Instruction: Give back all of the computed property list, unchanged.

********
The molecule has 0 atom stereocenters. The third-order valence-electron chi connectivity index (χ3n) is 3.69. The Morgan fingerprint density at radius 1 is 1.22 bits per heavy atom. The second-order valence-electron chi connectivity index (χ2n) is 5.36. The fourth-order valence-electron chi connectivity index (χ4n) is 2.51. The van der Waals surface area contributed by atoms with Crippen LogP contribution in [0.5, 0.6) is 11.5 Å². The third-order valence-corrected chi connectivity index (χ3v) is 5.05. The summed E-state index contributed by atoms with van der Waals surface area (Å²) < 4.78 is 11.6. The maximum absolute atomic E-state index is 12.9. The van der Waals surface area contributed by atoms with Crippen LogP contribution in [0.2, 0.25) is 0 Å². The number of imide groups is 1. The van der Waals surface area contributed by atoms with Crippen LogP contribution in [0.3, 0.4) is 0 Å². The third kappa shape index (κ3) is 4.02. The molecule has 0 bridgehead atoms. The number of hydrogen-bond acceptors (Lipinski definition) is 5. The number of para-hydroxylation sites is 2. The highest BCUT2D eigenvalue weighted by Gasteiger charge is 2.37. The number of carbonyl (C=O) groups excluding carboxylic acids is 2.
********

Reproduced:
The molecule has 0 atom stereocenters. The third-order valence-electron chi connectivity index (χ3n) is 3.69. The Morgan fingerprint density at radius 1 is 1.22 bits per heavy atom. The second-order valence-electron chi connectivity index (χ2n) is 5.36. The fourth-order valence-electron chi connectivity index (χ4n) is 2.51. The van der Waals surface area contributed by atoms with Crippen LogP contribution in [0.5, 0.6) is 11.5 Å². The third-order valence-corrected chi connectivity index (χ3v) is 5.05. The summed E-state index contributed by atoms with van der Waals surface area (Å²) < 4.78 is 11.6. The maximum absolute atomic E-state index is 12.9. The van der Waals surface area contributed by atoms with Crippen LogP contribution in [0.2, 0.25) is 0 Å². The number of imide groups is 1. The van der Waals surface area contributed by atoms with Crippen LogP contribution in [0.3, 0.4) is 0 Å². The third kappa shape index (κ3) is 4.02. The molecule has 0 bridgehead atoms. The number of hydrogen-bond acceptors (Lipinski definition) is 5. The number of para-hydroxylation sites is 2. The highest BCUT2D eigenvalue weighted by Gasteiger charge is 2.37. The number of carbonyl (C=O) groups excluding carboxylic acids is 2.